Here are the clues to the location of Iceland's first settlement.

The clues for finding it are:

-There was a WWII German prisoner of war camp located nearby. Milk was transported nearby from one place to the other by horse drawn wagon so it was not too far.

-It was below a nearby hill from which you can see a long way out to sea and along the coast. (Nobody could sneak up without two hours warning.)

-There are a series of holes drilled into rocks which then were right at the oceans edge.

-There are large rocks all around the area that were used for stacking shipments on. These were ground flat using ponies and grinding stones. The ocean undermines large rocks so they may be tipping or even have rolled so the flat part on some may not be on the top.

We inserted pegs in the holes and then ships would tie to the pegs. It was a very simple way to make a port. The pegs could be moved to allow for larger ships or to reconfigure the harbor. I don't think anyone knows what those holes were for. Most people probably think they are very recent.

This was the first and the only settlement in Iceland at the time. It was first established about 630 AD. There were many marauders and it was carefully chosen so any approaching ship could be seen far out to sea or coming up the bay, and men approaching by land would also be seen from at least 17 km away.

When the settlement got larger and piracy was eliminated over a 20 year period (in a combined effort by all nations in unity) it was safe to move to a less exposed location however, it was a split decision every time it was voted on. Then a hurricane came though and everyone (except one person) decided that one day 'it's time to move'.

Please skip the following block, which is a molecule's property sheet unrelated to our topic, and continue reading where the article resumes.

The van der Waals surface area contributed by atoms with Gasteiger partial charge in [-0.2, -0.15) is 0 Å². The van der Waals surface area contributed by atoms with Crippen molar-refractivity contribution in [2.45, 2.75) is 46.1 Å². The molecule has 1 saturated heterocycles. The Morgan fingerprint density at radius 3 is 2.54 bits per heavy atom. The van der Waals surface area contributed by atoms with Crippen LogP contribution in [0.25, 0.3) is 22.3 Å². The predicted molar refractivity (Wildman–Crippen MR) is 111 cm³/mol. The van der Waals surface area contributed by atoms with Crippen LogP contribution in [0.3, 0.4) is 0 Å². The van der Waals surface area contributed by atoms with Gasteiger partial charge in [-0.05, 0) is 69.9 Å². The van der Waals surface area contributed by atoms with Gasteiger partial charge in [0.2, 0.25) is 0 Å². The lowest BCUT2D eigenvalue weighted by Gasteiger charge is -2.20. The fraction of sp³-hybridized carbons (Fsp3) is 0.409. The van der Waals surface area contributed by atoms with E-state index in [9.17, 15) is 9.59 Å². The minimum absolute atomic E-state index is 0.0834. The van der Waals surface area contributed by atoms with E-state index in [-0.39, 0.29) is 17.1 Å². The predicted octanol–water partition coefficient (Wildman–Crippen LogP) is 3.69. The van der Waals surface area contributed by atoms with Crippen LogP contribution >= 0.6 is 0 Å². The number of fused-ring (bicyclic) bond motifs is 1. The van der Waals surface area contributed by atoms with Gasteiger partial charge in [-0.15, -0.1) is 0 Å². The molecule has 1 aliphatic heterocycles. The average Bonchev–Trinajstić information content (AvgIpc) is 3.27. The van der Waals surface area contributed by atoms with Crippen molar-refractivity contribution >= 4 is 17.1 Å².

I'm going to describe the standard method of drilling those holes. This is the standard method and is found at almost all early Viking ports. It's a great ways to locate those very old ports. The holes were actually easy to drill. When we wanted to build a port we tooks some rocks with us as we traveled and when we were stopped we would find harder rocks by the scratch test and take a bag of those harder rocks back for drilling. These we would chip until they had a point. We would mount it on a broken short piece of oar. Then we made a bow using one oar and the finished product would look like this standard 'bow drill' that has been used to start fires without matches (and in fact is the first complex machine that man invented).

We used 8-20 men on the horizontal piece with one or two men pushing down on the vertical 'drill' (women and big children work well for this part).

In two hours we could drill a hole at least half a foot into very hard rock. We never used water to lubricate the drill. We used rotted oily grain or we used grapeseed which we had lots of after harvesting the grapes which grew there during that warm period.

Those holes appears today as if they were drilled two years ago with a diamond tipped drill except for one thing. The holes are tapered and uneven. They would be uniform and straight if a modern drill had been used.

People who see them probably think they are from WWII but they are much older.

There were about 50 holes.

I know people walk near these holes during the summertime and look down at them under the water where it is only 6-24" deep. (My sense is that there are about a 1,000 people who have taken notice of them under the water in the last five years and this should awaken someone.)

Nearby there are 'unusual' flat rocks by the water (in ~600-750 AD). They were for stacking cargo when putting them or taking them off the ships. Ponies were used to grind the rocks flat.